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Dating Someone With a Disability
The challenges of dating with a disability like cerebral palsy is not something I considered growing up but little did I know that dating for me would be more difficult than my childhood self could conceive.
My cerebral palsy diagnosis is a bit too heavy for first date conversation. However, the best conversations have been the ones where the topic has been organic and thoughtful. Showing interest, but not intrusive. There are some days that I honestly would like to have a drink and just chill. No heavy discussions; That’s me.
Dating as a person with a disability is difficult for several reasons. However many of these reasons are linked to misinformation about who persons with disabilities (PWD) are and what they are capable of being.
There is a notion that PWD’s are not desirous or capable of romantic love and certainly not its manifestations. This misinformation has led people to ask a series of questions that most generously interpreted as less than smart, my personal favorite “can you have sex”? a question that early on in the dating experience is slightly rude but more so “othering” in its effect particularly because it is a question my non disabled contemporaries never have to endure.
5 Considerations When Dating Someone With a Physical Challenge
- Do not become intrusive or overbearing with questions.
- Be respectful at all times, take the person’s lead as to what they want to disclose.
- Avoid making assumptions, when in doubt – Listen!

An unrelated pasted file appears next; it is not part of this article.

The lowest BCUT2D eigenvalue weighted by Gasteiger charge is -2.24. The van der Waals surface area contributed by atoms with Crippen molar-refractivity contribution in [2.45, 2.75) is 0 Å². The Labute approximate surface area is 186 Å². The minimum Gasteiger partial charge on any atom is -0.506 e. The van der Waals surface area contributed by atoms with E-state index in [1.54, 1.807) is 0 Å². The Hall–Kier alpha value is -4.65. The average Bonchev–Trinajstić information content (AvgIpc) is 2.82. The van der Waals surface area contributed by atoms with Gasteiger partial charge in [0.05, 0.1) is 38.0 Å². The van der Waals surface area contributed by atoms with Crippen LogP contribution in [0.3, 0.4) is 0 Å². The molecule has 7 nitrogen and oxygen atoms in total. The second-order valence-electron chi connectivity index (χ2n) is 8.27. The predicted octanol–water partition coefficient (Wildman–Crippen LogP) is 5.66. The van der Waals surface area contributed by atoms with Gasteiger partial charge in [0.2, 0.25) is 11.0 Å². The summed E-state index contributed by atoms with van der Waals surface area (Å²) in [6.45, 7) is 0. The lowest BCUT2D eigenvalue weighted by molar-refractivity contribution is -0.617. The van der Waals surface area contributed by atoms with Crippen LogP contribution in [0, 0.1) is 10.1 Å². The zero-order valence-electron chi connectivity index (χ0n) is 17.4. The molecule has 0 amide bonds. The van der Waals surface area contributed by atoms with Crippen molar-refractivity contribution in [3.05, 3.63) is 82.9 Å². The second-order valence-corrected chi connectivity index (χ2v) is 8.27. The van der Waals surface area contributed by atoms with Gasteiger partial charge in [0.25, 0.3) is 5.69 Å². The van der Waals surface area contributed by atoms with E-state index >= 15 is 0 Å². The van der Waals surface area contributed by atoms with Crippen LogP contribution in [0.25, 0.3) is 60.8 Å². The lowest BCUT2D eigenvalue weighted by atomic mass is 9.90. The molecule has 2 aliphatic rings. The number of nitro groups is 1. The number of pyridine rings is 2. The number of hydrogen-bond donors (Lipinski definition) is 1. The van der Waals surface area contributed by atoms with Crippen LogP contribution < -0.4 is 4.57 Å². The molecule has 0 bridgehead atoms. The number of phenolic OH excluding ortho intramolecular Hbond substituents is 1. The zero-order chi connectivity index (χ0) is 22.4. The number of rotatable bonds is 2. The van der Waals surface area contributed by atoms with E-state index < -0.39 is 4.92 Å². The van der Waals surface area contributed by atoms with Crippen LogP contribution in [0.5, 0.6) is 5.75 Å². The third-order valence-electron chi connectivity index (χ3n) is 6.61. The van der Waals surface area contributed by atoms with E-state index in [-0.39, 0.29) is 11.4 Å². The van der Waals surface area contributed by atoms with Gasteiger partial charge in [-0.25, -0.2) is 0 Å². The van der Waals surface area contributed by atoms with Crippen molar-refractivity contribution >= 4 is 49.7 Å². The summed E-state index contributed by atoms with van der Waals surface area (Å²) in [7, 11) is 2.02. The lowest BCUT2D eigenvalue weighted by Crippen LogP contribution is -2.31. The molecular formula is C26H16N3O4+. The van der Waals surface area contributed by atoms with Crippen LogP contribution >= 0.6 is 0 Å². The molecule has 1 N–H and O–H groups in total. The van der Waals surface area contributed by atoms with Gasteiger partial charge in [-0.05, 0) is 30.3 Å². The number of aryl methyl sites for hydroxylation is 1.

- Be honest with yourself about your own interest level.
- Get to know the person first, and the disability second. Know the facts.
Secondly, normalcy is highly desired, especially in the Caribbean. But there are people who try to diminish me and others like me with statements like “you’re handsome and really smart but I can’t deal with that”.
Statements like this are evidence of assumptions being made about me, my condition, and the care I require. It is clear that people see my disability not my personhood.
I have not fully accepted the reality that dating and finding love is more difficult for me than my able- bodied friends. However I have accepted and love myself deeply and view my physical challenges as a part of what makes me whole.
Andwele Boyce is a Freelance Journalist and Independent Communications Consultant based in Barbados. Boyce holds a Masters in International Trade Policy with specific research focus on health and human rights and is currently pursuing a Law Degree.